Alumni of nationally ranked program fill city management positions in Texas and beyond
T.C. Broadnax (’93 M.P.A.) knew from an early age he wanted a career that would allow him to have an impact on his community and his fellow citizens.
“I remember passing abandoned homes and lots when I was growing up and wondering why these things were allowed. As I got older, it became apparent that the city, at the very local level, controls these things. I knew then that I wanted to be an avenue for change in the community — a resource for citizens,” says Broadnax, who serves as an assistant city manager for San Antonio.
Broadnax’s passion for city administration strengthened during his undergraduate career at Washburn University in Kansas, where he earned bachelor’s degrees in political science and organizational communication. His professors then recommended he pursue a master of public administration degree at UNT.
Hundreds of students have followed a path similar to Broadnax’s since UNT first started offering an M.P.A. in 1969. Forty years later, the program has solidified its reputation as one of the most respected in the country. The Department of Public Administration’s city management and urban policy program is ranked ninth in the nation, according to the most recent U.S. News & World Report rankings.
“We are committed to giving our students the opportunities they need to succeed,” says Robert Bland, who has served as chair of the public administration department since it was separated from the Department of Political Science in 1992. “We want them not only to be exemplary managers but also exemplary citizens.”
UNT graduates serve as city managers, deputy city managers or assistant city managers in cities across Texas, including:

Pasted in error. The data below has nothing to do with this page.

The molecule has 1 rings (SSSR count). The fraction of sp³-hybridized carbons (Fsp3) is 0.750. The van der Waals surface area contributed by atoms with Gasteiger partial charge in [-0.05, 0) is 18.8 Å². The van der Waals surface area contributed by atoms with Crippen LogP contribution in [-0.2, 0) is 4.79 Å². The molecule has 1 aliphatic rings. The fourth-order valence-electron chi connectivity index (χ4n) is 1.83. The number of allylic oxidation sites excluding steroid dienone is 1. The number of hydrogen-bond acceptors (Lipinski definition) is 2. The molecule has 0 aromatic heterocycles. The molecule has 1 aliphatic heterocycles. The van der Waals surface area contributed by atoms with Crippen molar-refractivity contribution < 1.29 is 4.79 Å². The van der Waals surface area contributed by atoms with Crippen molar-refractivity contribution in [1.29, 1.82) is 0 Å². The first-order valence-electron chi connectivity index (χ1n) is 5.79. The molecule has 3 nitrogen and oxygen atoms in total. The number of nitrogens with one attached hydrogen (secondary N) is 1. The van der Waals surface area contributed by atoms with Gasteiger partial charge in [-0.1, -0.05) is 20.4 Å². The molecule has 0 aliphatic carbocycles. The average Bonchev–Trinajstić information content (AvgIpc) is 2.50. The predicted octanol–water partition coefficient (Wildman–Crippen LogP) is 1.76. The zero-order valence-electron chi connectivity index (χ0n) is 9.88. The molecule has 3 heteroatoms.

Alumni also work in various other city leader positions in dozens of Texas cities, and others serve in city management roles in:
“The UNT M.P.A. program has a stellar reputation within Texas and the nation,” says Mike Eastland, executive director of the North Central Texas Council of Governments. “Its graduates fill city manager positions and other important roles in many highly respected and cutting-edge local government organizations. They are making a difference.”
Claude King (’78 B.B.A.;’90 M.P.A.), city manager for Lewisville, entered the M.P.A. program in 1988 after working for the Texas Department of Mental Health and Mental Retardation for 11 years. He says he decided to pursue a career in city management because he wanted to have a more direct impact on communities and their residents than what he had been able to do working at the state level.
King began with the city of Lewisville as an intern while working toward his M.P.A. At the time, the city still had the vestiges of a small town, but 20 years later, it is a bustling Dallas suburb. King has been on the frontlines of managing that development.